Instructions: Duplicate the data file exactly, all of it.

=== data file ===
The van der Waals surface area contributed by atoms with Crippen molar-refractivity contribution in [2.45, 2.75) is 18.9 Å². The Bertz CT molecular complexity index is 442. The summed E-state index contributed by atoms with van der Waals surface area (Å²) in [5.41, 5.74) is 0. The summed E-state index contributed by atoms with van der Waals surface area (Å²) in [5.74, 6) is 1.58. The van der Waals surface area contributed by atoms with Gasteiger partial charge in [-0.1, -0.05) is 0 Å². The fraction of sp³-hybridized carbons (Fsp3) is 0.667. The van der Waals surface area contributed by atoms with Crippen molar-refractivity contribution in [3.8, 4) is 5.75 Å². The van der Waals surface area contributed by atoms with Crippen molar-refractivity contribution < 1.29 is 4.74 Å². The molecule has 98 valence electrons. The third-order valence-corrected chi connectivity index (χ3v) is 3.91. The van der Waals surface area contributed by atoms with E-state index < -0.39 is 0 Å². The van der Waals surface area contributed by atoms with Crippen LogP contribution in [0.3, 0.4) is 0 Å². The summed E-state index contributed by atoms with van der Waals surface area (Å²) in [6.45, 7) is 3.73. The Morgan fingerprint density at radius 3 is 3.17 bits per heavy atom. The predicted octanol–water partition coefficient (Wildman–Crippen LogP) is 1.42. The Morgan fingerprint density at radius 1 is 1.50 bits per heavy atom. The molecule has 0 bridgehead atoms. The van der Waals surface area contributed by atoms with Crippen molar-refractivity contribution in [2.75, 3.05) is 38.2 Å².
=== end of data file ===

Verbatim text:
The van der Waals surface area contributed by atoms with Crippen molar-refractivity contribution in [2.45, 2.75) is 18.9 Å². The Bertz CT molecular complexity index is 442. The summed E-state index contributed by atoms with van der Waals surface area (Å²) in [5.41, 5.74) is 0. The summed E-state index contributed by atoms with van der Waals surface area (Å²) in [5.74, 6) is 1.58. The van der Waals surface area contributed by atoms with Gasteiger partial charge in [-0.1, -0.05) is 0 Å². The fraction of sp³-hybridized carbons (Fsp3) is 0.667. The van der Waals surface area contributed by atoms with Crippen molar-refractivity contribution in [3.8, 4) is 5.75 Å². The van der Waals surface area contributed by atoms with Crippen molar-refractivity contribution < 1.29 is 4.74 Å². The molecule has 98 valence electrons. The third-order valence-corrected chi connectivity index (χ3v) is 3.91. The van der Waals surface area contributed by atoms with E-state index < -0.39 is 0 Å². The van der Waals surface area contributed by atoms with Crippen LogP contribution in [0.3, 0.4) is 0 Å². The summed E-state index contributed by atoms with van der Waals surface area (Å²) in [6.45, 7) is 3.73. The Morgan fingerprint density at radius 3 is 3.17 bits per heavy atom. The predicted octanol–water partition coefficient (Wildman–Crippen LogP) is 1.42. The Morgan fingerprint density at radius 1 is 1.50 bits per heavy atom. The molecule has 0 bridgehead atoms. The van der Waals surface area contributed by atoms with Crippen molar-refractivity contribution in [2.75, 3.05) is 38.2 Å².